Storing Digital Evidence for Court Cases Using SecureDrives

Posted by
Mar 08, 2019
Reviewed by
Jan 16, 2024
min. read
Table of Contents

With advances in technology, digital evidence is becoming more prominent in the legal realm. Law firms, defendants, and court systems alike rely on digital evidence to prove a case. The main priority regarding digital evidence is security. If even one piece of information is tampered with or the chain of custody is not documented correctly, the whole case could fall apart.

What Is Digital Evidence?

According to the National Institute of Justice, digital evidence is information that is stored or transmitted in a binary form that may be relied on in court. This evidence can be found on computers, mobile devices, and DVRs among others. While many times this evidence is used in instances of e-crime like fraud or pornography, it is now used for any sort of crime. People have captured videos on their phones, police have body cam videos that capture their work, and email chains have been used to show a person’s intent to commit a crime. When a case involving digital evidence arises, the first step is to preserve the data in a secure and law-abiding way.

The Data Preservation Process

To collect data from a media device, you need a digital forensics team to safely extract the evidence. The team at SecureForensics begins by identifying factors such as the times and dates that an incident occurred, finding out who was involved, the machines that were affected, and what actions have been taken since the initial discovery.

They then identify the potential source of analysis and collect it for forensic experts. One of the important steps in the process is then to image the storage media to make a copy. This ensures the evidence isn’t altered in any way and aids in the chain of custody. Our forensic experts then search for copies of pertinent information and provide a report for the client.

Current Storage Systems and Lawful Requirements

In the instance of civil trials, both parties go through a process called “discovery” in which they share with the court and each other the evidence they plan to use to prove their case. If it goes to trial, the evidence is presented as exhibits to the court. The clerk of courts then retains that copy for future review. This evidence is stored on the media format in which it was originally presented. This includes CDs, DVDs, flash drives, external hard disks, and more. Any hard copies of evidence are scanned into the court’s computer system.

Electronic evidence is covered under the Federal Rules of Evidence, rule 902. This rule accepts evidence that is “self-authenticating” and requires no outside evidence of authenticity in order to be submitted. Amendment 13 to this rule allows records generated by an electronic process or system with an accurate result to be submitted as self-authenticating. Amendment 14 allows for data copied from an electronic device, storage medium, or file to be considered self-authenticating evidence if it’s authenticated by digital identification.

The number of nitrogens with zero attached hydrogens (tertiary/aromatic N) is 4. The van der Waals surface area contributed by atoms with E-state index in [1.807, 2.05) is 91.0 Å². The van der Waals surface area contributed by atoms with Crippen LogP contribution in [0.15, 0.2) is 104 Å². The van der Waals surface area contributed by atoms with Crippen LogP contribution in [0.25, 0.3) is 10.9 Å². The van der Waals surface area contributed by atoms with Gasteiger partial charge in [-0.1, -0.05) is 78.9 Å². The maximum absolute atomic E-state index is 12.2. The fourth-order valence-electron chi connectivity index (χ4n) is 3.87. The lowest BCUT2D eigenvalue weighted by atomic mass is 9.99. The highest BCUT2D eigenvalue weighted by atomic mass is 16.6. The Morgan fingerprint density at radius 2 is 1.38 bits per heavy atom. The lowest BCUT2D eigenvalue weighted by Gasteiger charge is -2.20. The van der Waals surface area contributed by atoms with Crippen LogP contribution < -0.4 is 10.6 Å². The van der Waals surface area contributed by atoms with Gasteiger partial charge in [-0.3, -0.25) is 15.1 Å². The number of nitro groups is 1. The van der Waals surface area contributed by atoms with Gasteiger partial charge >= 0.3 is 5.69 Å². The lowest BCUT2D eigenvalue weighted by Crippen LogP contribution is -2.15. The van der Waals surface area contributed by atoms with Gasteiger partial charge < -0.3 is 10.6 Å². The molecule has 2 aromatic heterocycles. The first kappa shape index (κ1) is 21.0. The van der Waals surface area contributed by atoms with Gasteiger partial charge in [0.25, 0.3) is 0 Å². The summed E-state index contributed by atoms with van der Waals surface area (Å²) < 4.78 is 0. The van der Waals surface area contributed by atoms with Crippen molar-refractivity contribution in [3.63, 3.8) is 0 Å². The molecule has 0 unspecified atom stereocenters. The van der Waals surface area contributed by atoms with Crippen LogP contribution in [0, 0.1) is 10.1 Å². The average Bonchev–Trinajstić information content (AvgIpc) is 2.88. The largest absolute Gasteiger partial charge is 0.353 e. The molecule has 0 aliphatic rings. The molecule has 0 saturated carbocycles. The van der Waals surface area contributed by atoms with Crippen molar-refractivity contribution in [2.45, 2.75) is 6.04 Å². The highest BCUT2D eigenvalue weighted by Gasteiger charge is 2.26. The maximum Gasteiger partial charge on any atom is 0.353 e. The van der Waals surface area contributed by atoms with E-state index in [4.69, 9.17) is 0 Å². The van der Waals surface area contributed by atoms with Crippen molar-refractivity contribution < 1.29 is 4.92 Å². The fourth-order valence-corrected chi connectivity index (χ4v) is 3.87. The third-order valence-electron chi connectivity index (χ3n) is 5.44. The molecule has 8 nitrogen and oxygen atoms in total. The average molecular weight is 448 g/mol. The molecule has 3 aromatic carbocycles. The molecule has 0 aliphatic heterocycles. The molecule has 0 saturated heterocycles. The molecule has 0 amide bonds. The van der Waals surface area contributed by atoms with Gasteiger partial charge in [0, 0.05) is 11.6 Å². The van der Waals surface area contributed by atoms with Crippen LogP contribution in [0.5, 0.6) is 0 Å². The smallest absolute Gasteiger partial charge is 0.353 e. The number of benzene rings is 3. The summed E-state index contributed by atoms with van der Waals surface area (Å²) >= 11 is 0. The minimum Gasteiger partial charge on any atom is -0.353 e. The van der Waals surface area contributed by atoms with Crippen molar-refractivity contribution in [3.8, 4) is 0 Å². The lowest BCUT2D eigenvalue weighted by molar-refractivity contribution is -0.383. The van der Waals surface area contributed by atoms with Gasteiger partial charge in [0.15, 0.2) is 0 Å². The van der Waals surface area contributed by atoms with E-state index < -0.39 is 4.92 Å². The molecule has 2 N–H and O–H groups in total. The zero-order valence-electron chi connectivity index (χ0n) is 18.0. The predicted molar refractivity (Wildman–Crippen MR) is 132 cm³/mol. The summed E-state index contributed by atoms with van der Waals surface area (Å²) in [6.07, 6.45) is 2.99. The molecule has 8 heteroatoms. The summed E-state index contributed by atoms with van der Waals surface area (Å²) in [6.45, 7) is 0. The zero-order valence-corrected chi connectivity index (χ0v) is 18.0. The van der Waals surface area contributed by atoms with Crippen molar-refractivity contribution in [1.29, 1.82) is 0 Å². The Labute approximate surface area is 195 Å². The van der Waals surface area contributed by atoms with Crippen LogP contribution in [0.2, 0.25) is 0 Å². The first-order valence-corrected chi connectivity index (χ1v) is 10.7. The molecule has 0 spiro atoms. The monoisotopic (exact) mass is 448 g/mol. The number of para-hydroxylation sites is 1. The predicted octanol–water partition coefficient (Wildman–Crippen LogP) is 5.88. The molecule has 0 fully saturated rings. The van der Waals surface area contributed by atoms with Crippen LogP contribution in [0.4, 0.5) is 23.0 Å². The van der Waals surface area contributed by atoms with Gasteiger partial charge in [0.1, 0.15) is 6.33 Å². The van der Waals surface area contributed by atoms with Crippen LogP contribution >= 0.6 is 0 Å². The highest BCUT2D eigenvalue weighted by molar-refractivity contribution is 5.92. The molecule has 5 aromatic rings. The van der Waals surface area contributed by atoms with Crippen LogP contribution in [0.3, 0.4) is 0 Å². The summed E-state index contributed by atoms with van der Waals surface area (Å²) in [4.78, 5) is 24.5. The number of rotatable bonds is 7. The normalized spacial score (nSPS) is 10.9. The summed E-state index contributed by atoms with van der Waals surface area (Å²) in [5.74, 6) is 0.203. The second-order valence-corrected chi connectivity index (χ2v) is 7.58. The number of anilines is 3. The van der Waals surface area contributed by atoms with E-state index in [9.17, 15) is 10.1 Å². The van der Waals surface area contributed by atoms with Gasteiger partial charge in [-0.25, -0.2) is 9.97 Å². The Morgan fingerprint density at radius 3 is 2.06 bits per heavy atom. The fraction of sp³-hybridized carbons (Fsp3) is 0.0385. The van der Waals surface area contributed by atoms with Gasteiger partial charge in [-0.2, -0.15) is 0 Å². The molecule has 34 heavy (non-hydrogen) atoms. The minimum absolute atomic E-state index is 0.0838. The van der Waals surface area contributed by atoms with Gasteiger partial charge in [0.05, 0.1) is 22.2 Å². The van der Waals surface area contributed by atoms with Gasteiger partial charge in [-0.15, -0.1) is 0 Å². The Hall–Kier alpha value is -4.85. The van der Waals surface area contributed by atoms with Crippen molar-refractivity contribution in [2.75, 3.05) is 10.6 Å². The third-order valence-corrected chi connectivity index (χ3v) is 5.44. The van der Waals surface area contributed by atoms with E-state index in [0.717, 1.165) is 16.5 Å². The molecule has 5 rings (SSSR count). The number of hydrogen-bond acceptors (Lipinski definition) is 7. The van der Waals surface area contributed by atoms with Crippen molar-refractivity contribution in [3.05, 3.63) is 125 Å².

SecureDrives Keep Your Evidence Safe and Court-Admissible

SecureDrives are the ideal self-authenticating storage solution. The BT drives have an admin log that lists who accessed the drive, at what time, and in what location. This ensures that the evidence is authentic because the chain of custody is clear. The chain of custody is a way for the legal system to track the control, transfer, and analysis of any evidence that will be used in a court of law. By using the admin log on the drives, all of this information is easily documented in the mobile app, keeping your information court-admissible.

In instances where law firms have lawyers working collaboratively on a large case, any evidence that they receive from their defendants will remain safe. Court regulations are in place regarding the defendant’s evidence and how it is handled. By using SecureDrive BT, the evidence is only accessible to those who are given permission to access the drive by the admin. Additionally, two lawyers can work on a case in separate locations, with the SecureDrive BT having remote access from anywhere in the world. The geo and time fencing features allow a law professional to access evidence during specific times and only when they are in a certain location such as the courtroom or law office.

In some circumstances, sensitive information must be sent through the U.S. postal service. Some files may be too large to send through email and there is a greater chance that emails may get hacked. The Department of Homeland Security explains that when sending sensitive information, it should be in an opaque envelope and sent as first-class mail. This still does not guarantee safety as the documents are still one rip away from falling into the wrong hands. The SecureDrives keep information off the internet and safe in transit with unlocking procedures requiring a PIN or access through a mobile app.

The SecureDrive KP model also acts as a vital piece of the evidence storage solution after court proceedings have ended. Once a verdict is reached on a case, the evidence from that case becomes public record. The KP model unlocks by entering a unique PIN on the onboard keypad. The clerk of court’s notes on the case could contain this PIN so that the information is kept secure until it is formally requested. This way, the information could not be accessed without the clerk’s express authorization. Additionally, the SecureDrives also have read-only mode, which prevents anyone who is given access to the drive from deleting or tampering with the evidence at hand.

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Laura Bednar

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